2, Solid State Electronics, The Ångström Laboratory, Uppsala University, Uppsala, , Sweden
Metal silicide, as a contact material, has played a vital role in advancing the performance of electronic devices due to its excellent electrical properties and thermal stability. As the device dimension is constantly reduced, precise understanding of the scaling behaviour of the silicide materials as well as silicide-Si interfaces is very crucial for both process integration and the device performance. For example, the typical phase evolution of nickel silicide (Ni-Si) with increasing temperature is, in general, from the metal-rich phase Ni2Si to mono-silicide NiSi and finally the silicon-rich phase NiSi2. The intermediate phase NiSi is often desired because it has the lowest resistivity and is stable up to 600 - 700oC . However, it is reported that for a film thickness lower than 6 nm NiSi2 can directly grow epitaxially, bypassing the formation of the two former phases . The morphologically stability of NiSi phase has been improve by the incorporation of platinum 5 - 10% (Pt) . With the current fast-paced development of electronic devices, there is a substantial demand for the precise control of the silicide layer thickness at the scale of less than 5 nm, leading to the requirement of advanced characterization techniques.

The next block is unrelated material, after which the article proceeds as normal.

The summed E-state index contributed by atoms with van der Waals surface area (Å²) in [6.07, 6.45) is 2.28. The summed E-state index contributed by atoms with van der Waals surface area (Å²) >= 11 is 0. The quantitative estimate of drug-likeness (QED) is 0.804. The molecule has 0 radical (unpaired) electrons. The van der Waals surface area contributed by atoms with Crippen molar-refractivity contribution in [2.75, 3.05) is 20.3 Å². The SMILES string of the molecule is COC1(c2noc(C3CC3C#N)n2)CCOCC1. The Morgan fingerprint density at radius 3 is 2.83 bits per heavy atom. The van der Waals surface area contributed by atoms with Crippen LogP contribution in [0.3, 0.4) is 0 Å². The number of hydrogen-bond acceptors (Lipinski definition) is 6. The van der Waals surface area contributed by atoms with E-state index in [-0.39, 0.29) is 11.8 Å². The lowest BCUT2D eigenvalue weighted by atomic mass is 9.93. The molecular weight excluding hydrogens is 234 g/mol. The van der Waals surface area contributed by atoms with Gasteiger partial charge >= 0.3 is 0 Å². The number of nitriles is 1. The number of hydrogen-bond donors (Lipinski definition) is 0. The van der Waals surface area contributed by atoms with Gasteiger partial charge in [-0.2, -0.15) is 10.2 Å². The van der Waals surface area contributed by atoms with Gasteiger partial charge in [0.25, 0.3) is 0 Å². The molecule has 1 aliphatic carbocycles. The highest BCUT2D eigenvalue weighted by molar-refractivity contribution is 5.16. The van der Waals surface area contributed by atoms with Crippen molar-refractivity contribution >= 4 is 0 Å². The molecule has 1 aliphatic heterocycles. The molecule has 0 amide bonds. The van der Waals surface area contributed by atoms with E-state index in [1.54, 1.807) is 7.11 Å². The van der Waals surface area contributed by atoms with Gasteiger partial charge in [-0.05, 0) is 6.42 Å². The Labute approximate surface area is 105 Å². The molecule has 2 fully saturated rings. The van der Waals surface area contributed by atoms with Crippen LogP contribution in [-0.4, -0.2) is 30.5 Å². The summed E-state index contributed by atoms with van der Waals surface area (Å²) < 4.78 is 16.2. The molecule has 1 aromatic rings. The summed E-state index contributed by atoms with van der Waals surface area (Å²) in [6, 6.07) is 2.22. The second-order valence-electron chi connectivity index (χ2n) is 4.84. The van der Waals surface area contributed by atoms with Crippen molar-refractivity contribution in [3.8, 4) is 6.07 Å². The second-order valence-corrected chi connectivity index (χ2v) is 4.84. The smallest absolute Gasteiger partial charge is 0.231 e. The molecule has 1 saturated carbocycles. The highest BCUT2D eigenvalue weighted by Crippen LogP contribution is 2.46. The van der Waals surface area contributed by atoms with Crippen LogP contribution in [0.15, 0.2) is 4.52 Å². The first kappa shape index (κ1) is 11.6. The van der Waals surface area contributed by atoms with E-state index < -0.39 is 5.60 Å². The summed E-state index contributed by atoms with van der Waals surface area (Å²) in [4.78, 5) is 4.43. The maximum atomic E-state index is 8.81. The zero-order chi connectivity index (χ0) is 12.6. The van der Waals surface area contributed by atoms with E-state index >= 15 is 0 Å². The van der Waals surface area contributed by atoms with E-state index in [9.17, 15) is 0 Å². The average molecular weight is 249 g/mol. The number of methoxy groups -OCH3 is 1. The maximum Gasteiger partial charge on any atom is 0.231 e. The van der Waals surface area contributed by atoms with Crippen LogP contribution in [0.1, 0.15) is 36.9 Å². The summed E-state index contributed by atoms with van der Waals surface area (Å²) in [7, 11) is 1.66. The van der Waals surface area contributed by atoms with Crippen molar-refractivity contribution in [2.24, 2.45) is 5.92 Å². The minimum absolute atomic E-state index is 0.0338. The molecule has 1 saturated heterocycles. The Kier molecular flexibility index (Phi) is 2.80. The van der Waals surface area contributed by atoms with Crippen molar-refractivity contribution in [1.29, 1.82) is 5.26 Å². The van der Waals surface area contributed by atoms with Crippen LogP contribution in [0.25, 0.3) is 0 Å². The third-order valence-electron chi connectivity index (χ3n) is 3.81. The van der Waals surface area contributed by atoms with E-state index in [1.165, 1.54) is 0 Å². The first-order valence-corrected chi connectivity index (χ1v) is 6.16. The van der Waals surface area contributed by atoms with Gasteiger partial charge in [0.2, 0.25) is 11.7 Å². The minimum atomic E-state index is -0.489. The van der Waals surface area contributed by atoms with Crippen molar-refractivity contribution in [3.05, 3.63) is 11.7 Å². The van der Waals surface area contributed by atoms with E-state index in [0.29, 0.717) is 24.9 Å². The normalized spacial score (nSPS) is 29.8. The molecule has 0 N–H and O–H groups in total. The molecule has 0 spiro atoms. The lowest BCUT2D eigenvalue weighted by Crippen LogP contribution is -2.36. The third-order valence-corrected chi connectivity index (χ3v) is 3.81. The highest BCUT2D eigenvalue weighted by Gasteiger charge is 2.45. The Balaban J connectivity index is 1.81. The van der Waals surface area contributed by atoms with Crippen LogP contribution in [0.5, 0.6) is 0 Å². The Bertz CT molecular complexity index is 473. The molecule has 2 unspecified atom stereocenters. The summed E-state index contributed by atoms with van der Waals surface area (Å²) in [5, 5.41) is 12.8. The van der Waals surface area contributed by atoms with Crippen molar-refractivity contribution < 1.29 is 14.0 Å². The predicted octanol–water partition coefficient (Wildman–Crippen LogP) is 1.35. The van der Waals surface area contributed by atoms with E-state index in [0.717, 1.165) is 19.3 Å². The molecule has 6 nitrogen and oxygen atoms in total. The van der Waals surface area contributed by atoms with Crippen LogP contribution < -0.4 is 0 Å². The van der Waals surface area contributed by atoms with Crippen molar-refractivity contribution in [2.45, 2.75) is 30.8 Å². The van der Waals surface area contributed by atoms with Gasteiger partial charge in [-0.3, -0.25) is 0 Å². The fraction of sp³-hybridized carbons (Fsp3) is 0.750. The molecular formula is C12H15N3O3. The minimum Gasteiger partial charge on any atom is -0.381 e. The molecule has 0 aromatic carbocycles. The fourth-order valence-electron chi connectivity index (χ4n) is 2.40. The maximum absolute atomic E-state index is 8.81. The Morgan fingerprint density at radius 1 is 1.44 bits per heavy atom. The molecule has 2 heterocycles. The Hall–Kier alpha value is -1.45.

Rutherford backscattering spectrometry (RBS) has been a versatile method for material research for more than five decades . It can measure the composition, the thickness and the crystallinity of the materials in a non-destructive way. However, conventional RBS at the energy of 2 MeV is only effective for depth profiling films with thickness larger than 20 nm. The depth resolution can be improved by using low and medium energy ion scattering (LEIS and MEIS). The achievable depth resolution of this instrument is below 2 nm . Moreover, an advanced detection method such as a position-sensitive time-of-flight (TOF) detector is able to acquire the blocking pattern of the scattered beam and reveal the crystal structure of the materials, particularly at the near surface.
In this presentation, an in-situ characterization of the silicide formation will be presented for film thicknesses of 5 - 20 nm. For this aim the samples are subjected to thermal annealing from 100 - 600oC in the high vacuum scattering chamber of the ToF-MEIS system. We study in details the phase evolution of the silicide films as indicated by the film compositional profile. In parallel, we attempt to analyse the blocking patterns for the epitaxial layers and the role of Pt in stabilizing the NiSi phase. The real-time studies will provide insights into the silicidation process, relevant for fine-tuning the manufacturing pathways.
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